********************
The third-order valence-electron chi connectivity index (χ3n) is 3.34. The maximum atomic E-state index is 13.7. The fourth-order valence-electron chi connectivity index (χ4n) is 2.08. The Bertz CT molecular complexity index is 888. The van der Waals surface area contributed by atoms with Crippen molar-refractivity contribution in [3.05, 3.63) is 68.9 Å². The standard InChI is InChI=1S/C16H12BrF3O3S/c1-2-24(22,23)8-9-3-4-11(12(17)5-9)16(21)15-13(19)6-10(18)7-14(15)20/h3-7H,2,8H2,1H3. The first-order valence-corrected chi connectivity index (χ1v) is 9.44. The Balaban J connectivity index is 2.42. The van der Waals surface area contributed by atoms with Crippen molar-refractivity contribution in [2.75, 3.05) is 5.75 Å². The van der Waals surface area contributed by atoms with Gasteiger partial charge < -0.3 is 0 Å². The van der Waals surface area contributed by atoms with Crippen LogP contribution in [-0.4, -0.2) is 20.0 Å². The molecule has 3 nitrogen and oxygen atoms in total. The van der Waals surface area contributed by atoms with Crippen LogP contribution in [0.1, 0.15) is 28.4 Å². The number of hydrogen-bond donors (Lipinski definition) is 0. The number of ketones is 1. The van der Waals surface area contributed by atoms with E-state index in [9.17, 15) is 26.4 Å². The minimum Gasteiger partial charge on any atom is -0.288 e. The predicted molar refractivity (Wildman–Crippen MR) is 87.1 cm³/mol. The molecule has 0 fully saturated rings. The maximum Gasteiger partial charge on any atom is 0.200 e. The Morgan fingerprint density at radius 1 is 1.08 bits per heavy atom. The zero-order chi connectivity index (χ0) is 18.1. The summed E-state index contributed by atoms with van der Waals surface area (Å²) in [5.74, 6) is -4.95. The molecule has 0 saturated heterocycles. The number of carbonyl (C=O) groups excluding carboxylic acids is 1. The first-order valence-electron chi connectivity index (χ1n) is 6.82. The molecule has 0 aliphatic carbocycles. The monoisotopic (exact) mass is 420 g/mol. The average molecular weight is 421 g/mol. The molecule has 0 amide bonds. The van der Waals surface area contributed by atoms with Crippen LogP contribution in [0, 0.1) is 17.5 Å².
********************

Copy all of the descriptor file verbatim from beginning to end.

The third-order valence-electron chi connectivity index (χ3n) is 3.34. The maximum atomic E-state index is 13.7. The fourth-order valence-electron chi connectivity index (χ4n) is 2.08. The Bertz CT molecular complexity index is 888. The van der Waals surface area contributed by atoms with Crippen molar-refractivity contribution in [3.05, 3.63) is 68.9 Å². The standard InChI is InChI=1S/C16H12BrF3O3S/c1-2-24(22,23)8-9-3-4-11(12(17)5-9)16(21)15-13(19)6-10(18)7-14(15)20/h3-7H,2,8H2,1H3. The first-order valence-corrected chi connectivity index (χ1v) is 9.44. The Balaban J connectivity index is 2.42. The van der Waals surface area contributed by atoms with Crippen molar-refractivity contribution in [2.75, 3.05) is 5.75 Å². The van der Waals surface area contributed by atoms with Gasteiger partial charge < -0.3 is 0 Å². The van der Waals surface area contributed by atoms with Crippen LogP contribution in [-0.4, -0.2) is 20.0 Å². The molecule has 3 nitrogen and oxygen atoms in total. The van der Waals surface area contributed by atoms with Crippen LogP contribution in [0.1, 0.15) is 28.4 Å². The number of hydrogen-bond donors (Lipinski definition) is 0. The number of ketones is 1. The van der Waals surface area contributed by atoms with E-state index in [9.17, 15) is 26.4 Å². The minimum Gasteiger partial charge on any atom is -0.288 e. The predicted molar refractivity (Wildman–Crippen MR) is 87.1 cm³/mol. The molecule has 0 fully saturated rings. The maximum Gasteiger partial charge on any atom is 0.200 e. The Morgan fingerprint density at radius 1 is 1.08 bits per heavy atom. The zero-order chi connectivity index (χ0) is 18.1. The summed E-state index contributed by atoms with van der Waals surface area (Å²) in [5.74, 6) is -4.95. The molecule has 0 saturated heterocycles. The number of carbonyl (C=O) groups excluding carboxylic acids is 1. The first-order valence-electron chi connectivity index (χ1n) is 6.82. The molecule has 0 aliphatic carbocycles. The monoisotopic (exact) mass is 420 g/mol. The average molecular weight is 421 g/mol. The molecule has 0 amide bonds. The van der Waals surface area contributed by atoms with Crippen LogP contribution in [0, 0.1) is 17.5 Å².